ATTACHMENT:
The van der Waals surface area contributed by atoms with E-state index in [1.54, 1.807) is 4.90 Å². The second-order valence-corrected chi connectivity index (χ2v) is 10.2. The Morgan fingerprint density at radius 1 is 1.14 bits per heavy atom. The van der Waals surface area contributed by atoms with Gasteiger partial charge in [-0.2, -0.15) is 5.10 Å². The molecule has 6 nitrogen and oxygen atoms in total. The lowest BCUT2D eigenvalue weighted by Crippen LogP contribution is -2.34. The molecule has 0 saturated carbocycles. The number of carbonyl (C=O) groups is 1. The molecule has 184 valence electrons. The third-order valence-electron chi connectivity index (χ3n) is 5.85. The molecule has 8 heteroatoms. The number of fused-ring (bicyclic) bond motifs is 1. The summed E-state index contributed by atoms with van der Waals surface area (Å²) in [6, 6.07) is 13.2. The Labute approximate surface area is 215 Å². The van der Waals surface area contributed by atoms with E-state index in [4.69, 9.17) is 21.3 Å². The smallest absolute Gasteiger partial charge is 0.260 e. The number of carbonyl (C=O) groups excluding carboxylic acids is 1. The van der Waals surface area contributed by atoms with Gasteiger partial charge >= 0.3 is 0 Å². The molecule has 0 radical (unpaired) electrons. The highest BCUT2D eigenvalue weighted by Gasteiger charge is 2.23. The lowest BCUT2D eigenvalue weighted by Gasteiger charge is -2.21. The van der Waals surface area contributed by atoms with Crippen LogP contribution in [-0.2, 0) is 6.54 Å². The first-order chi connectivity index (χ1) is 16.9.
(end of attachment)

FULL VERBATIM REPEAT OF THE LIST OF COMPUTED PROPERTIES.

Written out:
The van der Waals surface area contributed by atoms with E-state index in [1.54, 1.807) is 4.90 Å². The second-order valence-corrected chi connectivity index (χ2v) is 10.2. The Morgan fingerprint density at radius 1 is 1.14 bits per heavy atom. The van der Waals surface area contributed by atoms with Gasteiger partial charge in [-0.2, -0.15) is 5.10 Å². The molecule has 6 nitrogen and oxygen atoms in total. The lowest BCUT2D eigenvalue weighted by Crippen LogP contribution is -2.34. The molecule has 0 saturated carbocycles. The number of carbonyl (C=O) groups is 1. The molecule has 184 valence electrons. The third-order valence-electron chi connectivity index (χ3n) is 5.85. The molecule has 8 heteroatoms. The number of fused-ring (bicyclic) bond motifs is 1. The summed E-state index contributed by atoms with van der Waals surface area (Å²) in [6, 6.07) is 13.2. The Labute approximate surface area is 215 Å². The van der Waals surface area contributed by atoms with E-state index in [4.69, 9.17) is 21.3 Å². The smallest absolute Gasteiger partial charge is 0.260 e. The number of carbonyl (C=O) groups excluding carboxylic acids is 1. The van der Waals surface area contributed by atoms with Gasteiger partial charge >= 0.3 is 0 Å². The molecule has 0 radical (unpaired) electrons. The highest BCUT2D eigenvalue weighted by Gasteiger charge is 2.23. The lowest BCUT2D eigenvalue weighted by Gasteiger charge is -2.21. The van der Waals surface area contributed by atoms with Crippen LogP contribution in [-0.2, 0) is 6.54 Å². The first-order chi connectivity index (χ1) is 16.9.